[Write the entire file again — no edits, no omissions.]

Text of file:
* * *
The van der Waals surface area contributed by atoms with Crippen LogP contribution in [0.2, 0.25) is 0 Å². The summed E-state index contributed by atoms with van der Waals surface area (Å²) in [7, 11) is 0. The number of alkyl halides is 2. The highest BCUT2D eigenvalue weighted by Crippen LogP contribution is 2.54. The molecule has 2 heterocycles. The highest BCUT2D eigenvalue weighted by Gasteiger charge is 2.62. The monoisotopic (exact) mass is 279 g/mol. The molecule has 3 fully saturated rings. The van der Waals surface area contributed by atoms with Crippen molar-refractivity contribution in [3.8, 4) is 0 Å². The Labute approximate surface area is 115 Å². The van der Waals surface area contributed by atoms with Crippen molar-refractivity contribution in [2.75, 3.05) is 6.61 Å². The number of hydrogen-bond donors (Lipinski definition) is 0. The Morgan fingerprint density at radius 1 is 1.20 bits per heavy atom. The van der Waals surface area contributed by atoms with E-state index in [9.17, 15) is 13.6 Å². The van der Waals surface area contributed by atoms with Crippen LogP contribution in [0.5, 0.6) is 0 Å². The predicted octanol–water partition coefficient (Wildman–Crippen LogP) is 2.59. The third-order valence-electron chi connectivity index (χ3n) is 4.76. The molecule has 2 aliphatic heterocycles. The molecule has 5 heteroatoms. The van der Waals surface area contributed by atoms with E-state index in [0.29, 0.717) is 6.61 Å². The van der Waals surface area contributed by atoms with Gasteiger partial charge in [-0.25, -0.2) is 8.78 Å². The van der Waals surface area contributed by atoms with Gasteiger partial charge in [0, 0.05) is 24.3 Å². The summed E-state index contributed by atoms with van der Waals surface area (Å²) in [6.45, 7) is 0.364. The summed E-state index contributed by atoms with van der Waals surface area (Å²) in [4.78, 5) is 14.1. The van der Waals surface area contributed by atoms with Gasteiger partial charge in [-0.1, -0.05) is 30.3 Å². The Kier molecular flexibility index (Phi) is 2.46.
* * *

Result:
The van der Waals surface area contributed by atoms with Crippen LogP contribution in [0.2, 0.25) is 0 Å². The summed E-state index contributed by atoms with van der Waals surface area (Å²) in [7, 11) is 0. The number of alkyl halides is 2. The highest BCUT2D eigenvalue weighted by Crippen LogP contribution is 2.54. The molecule has 2 heterocycles. The highest BCUT2D eigenvalue weighted by Gasteiger charge is 2.62. The monoisotopic (exact) mass is 279 g/mol. The molecule has 3 fully saturated rings. The van der Waals surface area contributed by atoms with Crippen molar-refractivity contribution in [3.8, 4) is 0 Å². The Labute approximate surface area is 115 Å². The van der Waals surface area contributed by atoms with Crippen molar-refractivity contribution in [2.75, 3.05) is 6.61 Å². The number of hydrogen-bond donors (Lipinski definition) is 0. The Morgan fingerprint density at radius 1 is 1.20 bits per heavy atom. The van der Waals surface area contributed by atoms with E-state index in [9.17, 15) is 13.6 Å². The van der Waals surface area contributed by atoms with Crippen LogP contribution in [0.5, 0.6) is 0 Å². The predicted octanol–water partition coefficient (Wildman–Crippen LogP) is 2.59. The third-order valence-electron chi connectivity index (χ3n) is 4.76. The molecule has 2 aliphatic heterocycles. The molecule has 5 heteroatoms. The van der Waals surface area contributed by atoms with E-state index in [0.29, 0.717) is 6.61 Å². The van der Waals surface area contributed by atoms with Gasteiger partial charge in [-0.25, -0.2) is 8.78 Å². The van der Waals surface area contributed by atoms with Gasteiger partial charge in [0, 0.05) is 24.3 Å². The summed E-state index contributed by atoms with van der Waals surface area (Å²) in [6.45, 7) is 0.364. The summed E-state index contributed by atoms with van der Waals surface area (Å²) in [4.78, 5) is 14.1. The van der Waals surface area contributed by atoms with Gasteiger partial charge in [-0.1, -0.05) is 30.3 Å². The Kier molecular flexibility index (Phi) is 2.46.